Steven Spielberg’s “The Post” : This drama about the Washington Post is squarely aimed at our current moment.

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By , Source : The Newyorker

Meryl Streep—“one of the most overrated actresses in Hollywood,” according to Donald Trump—delivers the line “It’s hard to say no to the President of the United States.” The President in question is Lyndon Johnson, with whom Mrs. Graham was naturally on familiar terms, but we get the point.

The new film by Steven Spielberg, “The Post,” begins in the jungle, shifts to Washington, and defies us to tell the difference. Courtrooms, boardrooms, nicely decorated drawing rooms, and newsrooms furnished with little more than telephones and smoke: they all feel cocked and combat-ready, and every deadline looms like an ambush. With Spielberg in command, almost nothing is allowed to soothe the tension. If a great white shark swam by, it would be told to move on.

“Who’s the longhair?” So one soldier says to another, as they prepare to head into a dark Vietnamese forest, in 1966. The guy with the frizz is Daniel Ellsberg (Matthew Rhys), who is employed by the Rand Corporation and embedded with U.S. troops. On the plane back to America, he is summoned by the Secretary of Defense, Robert McNamara (Bruce Greenwood), and asked, straight out, for his opinion on the war: “Are things better or worse?” Much the same, Ellsberg replies, and an exasperated McNamara agrees. But that is not what he tells the press, who have assembled on the tarmac to hear his views. “In every respect, we’re making progress,” he says. Greenwood has perfected the McNamara smile—long and curved, like a scythe.

The movie, written by Liz Hannah and Josh Singer, sprouts from this rift between the true state of affairs and the alternative facts that are presented to the public. As is common knowledge, it was Ellsberg’s conscience about the rift that led him to steal—or, if you prefer, to liberate—a hulking stash of incriminating documents, which came to be called the Pentagon Papers. In case the knowledge isn’t that common, however, especially among younger viewers, the words “Top Secret—Sensitive” are visible on the files that Ellsberg plucks from a drawer one night. We also get a potted history of American involvement in Southeast Asia, from Truman to Johnson. Spielberg remains a sworn foe of narrative confusion, and, as for potting, nobody does it better.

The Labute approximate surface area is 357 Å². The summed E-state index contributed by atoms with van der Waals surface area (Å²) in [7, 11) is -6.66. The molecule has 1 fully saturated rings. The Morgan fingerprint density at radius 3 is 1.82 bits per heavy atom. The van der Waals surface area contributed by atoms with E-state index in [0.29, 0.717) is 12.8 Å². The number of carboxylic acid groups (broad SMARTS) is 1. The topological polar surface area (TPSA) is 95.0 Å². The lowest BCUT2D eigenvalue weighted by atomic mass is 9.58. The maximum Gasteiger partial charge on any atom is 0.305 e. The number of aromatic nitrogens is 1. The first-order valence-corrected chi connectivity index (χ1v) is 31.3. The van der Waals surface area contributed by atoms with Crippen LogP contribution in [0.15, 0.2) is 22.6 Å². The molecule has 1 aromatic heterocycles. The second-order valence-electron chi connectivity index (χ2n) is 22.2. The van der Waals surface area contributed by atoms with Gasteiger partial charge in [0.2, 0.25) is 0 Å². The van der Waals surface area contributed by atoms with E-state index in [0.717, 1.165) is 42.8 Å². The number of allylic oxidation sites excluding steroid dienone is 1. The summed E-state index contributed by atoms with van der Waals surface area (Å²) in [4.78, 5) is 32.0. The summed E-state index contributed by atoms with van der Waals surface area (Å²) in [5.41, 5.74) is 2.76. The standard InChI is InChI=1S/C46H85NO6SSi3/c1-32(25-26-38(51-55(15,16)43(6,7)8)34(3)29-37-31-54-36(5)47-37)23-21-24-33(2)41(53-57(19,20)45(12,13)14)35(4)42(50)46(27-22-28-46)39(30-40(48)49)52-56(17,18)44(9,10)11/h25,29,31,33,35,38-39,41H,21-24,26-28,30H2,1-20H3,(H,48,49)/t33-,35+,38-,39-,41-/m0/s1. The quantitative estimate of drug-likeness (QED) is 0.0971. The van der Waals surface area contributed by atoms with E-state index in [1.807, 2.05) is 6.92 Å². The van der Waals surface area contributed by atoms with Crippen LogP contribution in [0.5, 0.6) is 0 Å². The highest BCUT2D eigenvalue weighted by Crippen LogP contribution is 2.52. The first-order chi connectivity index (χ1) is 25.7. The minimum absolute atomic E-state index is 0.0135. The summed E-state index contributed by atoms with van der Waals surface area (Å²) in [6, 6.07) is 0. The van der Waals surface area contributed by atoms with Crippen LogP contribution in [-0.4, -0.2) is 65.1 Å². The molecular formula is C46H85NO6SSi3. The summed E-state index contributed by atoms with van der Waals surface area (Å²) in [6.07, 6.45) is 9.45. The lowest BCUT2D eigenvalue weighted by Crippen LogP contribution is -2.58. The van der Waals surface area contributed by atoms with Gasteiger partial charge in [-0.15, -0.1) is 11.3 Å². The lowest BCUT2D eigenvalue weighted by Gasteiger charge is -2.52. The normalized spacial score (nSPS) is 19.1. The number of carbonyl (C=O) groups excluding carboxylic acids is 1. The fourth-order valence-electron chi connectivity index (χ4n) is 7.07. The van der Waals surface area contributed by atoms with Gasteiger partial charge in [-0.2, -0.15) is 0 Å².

Among the audience for “The Post” will be a faction that chafes at the title and believes, not without cause, that it should be “The Times.” One problem with any heist is what to do with the loot, and it was to Neil Sheehan—then a correspondent for the Times, and later the author of “A Bright Shining Lie” (1988), one of the indispensable books on Vietnam—that Ellsberg wisely went. His move was understandable, given the reach and the resources of the paper, but, in Spielberg’s film, it annoys the hell out of Ben Bradlee (Tom Hanks), the editor of the Washington Post, who, sniffing a scoop, fishes forty bucks from his wallet and tells an intern to catch a train to New York, with instructions to snoop around and work out where the smell is coming from. Sure enough, the Times breaks the news, casting grave aspersions upon governments old and new, while the Post is left to lead with a triumphant splash on the wedding of Tricia Nixon.

Hanks does a lot with Bradlee—more than you’d expect, given the twin obstacles that he has to surmount. The first is Bradlee himself, the unassailable star of his own life, which bore the shape and the shine of a golden-age motion picture; how do you match that? The second is Jason Robards, who won an Oscar for his portrayal of Bradlee in “All the President’s Men” (1976), and showed a generation of men how to park their feet on a table. There was a time when only cowboys could do that, with a clink of spurs; now it was a Beltway Brahmin in a striped shirt. Robards also patented a kind of growling drawl—a grawl, so to speak—that Hanks is too smart to mimic. His Bradlee comes with a snap and a hint of a snarl, ditching the languor for the sake of impatience, and his trademark pose is a doughty crossing of the arms. One writer, who has requested two whole days to get a piece together, is briskly reminded that he is a reporter and not a novelist. Somebody else describes Bradlee as a pirate. Hence the gleeful—and, to be honest, very Hanksian—moment when, under siege from every angle, he ducks sideways and says to his assistant, “My God, the fun.”

The glee is not entirely shared by his boss, Katharine Graham (Meryl Streep), who, since her husband’s suicide, has been the sole proprietor of the Post, and whose default condition, for a while, appears to be one notch up from a tizzy. We first see her waking up, with a start, in a bed strewn with papers and books; entering a restaurant, she knocks over a chair; now and then, she has to take puffy little breaths, like a reluctant swimmer nerving herself at the pool’s edge. Not that you can blame her, for the water is infested with men. As a woman, even a wealthy one, she is all but alone in a hostile or, at best, a condescending world. The story is set just as her newspaper is about to go public on the stock market, in a bid to raise capital, and there’s a wonderful shot of a door swinging wide to admit her to the meeting at which the share price will be agreed. There, before her, is a thick male swarm, uniformly clad in dark suits. Politely, they part to make way for her, and yet, at some level, she is no more welcome here than she would be in the innermost chambers of the Vatican.